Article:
At MacGillivray Law, our personal injury lawyers help people who have been injured in many types of motor vehicle accidents, not just car accidents, including pedestrian accidents, motorcycle accidents, truck accidents, bicycle accidents, ATV accidents, boat accidents, and snowmobile accidents. If you’ve been injured by someone else’s negligence, contact our legal team today for a free consultation.
Book a free consultation
Our injury lawyers have helped thousands of car accident clients recover compensation for their injuries through successful legal representation. When you hire a lawyer from our Moncton law firm, you’ll also benefit from the resources and knowledge of our whole team across Atlantic Canada. If you cannot travel to our office in Moncton, we travel to meet with seriously injured people across New Brunswick, and meet with clients by phone and virtually.
Under our contingency fee agreement, our fees are a percentage of your settlement or award, so we work in your best interest to maximize the compensation you receive. We’ll be with you throughout the whole process to answer any questions, communicate with your insurer, and fight for the benefits you deserve. Book a free consultation to learn your legal options.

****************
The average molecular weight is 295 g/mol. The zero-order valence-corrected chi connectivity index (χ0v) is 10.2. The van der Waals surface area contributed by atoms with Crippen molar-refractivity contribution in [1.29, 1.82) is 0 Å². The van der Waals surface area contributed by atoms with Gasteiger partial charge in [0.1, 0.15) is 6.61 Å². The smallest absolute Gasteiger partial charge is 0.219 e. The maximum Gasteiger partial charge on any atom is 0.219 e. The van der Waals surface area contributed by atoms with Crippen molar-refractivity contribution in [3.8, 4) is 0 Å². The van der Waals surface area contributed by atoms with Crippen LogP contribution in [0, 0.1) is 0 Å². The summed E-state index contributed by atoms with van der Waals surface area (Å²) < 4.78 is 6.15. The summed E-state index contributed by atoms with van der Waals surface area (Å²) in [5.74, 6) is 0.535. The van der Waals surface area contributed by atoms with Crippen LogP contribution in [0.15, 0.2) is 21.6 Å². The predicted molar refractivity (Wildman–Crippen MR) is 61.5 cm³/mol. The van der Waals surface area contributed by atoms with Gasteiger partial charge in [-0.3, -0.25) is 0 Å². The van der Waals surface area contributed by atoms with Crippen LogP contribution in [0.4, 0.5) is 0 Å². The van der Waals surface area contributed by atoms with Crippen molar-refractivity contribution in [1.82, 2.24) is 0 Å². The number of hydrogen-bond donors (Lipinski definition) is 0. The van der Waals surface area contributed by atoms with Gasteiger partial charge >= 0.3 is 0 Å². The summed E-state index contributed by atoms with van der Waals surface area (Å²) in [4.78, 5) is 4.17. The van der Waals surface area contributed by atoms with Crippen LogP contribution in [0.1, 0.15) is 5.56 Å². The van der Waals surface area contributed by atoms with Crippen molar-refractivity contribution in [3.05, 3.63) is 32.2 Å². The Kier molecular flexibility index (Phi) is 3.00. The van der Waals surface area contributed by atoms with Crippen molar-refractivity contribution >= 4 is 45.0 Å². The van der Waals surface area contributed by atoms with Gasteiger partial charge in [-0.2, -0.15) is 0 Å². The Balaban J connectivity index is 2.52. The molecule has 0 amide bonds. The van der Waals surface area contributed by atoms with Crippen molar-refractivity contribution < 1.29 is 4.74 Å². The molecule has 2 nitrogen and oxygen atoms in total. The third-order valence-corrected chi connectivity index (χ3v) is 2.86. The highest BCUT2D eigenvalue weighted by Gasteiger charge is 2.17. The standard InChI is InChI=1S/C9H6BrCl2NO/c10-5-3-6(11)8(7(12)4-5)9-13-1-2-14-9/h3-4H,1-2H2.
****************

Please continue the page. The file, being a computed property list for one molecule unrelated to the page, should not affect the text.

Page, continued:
Have questions for our team?
Frequently Asked Questions
- What are Section B or "no-fault" insurance benefits?
- How can a lawyer help with my personal injury claim?
- Should I accept the settlement my insurance company offers me?
- How much is my injury claim worth?
- How can I help my personal injury lawsuit to get the best settlement?
- How long does a personal injury claim take?
What Our Clients Say...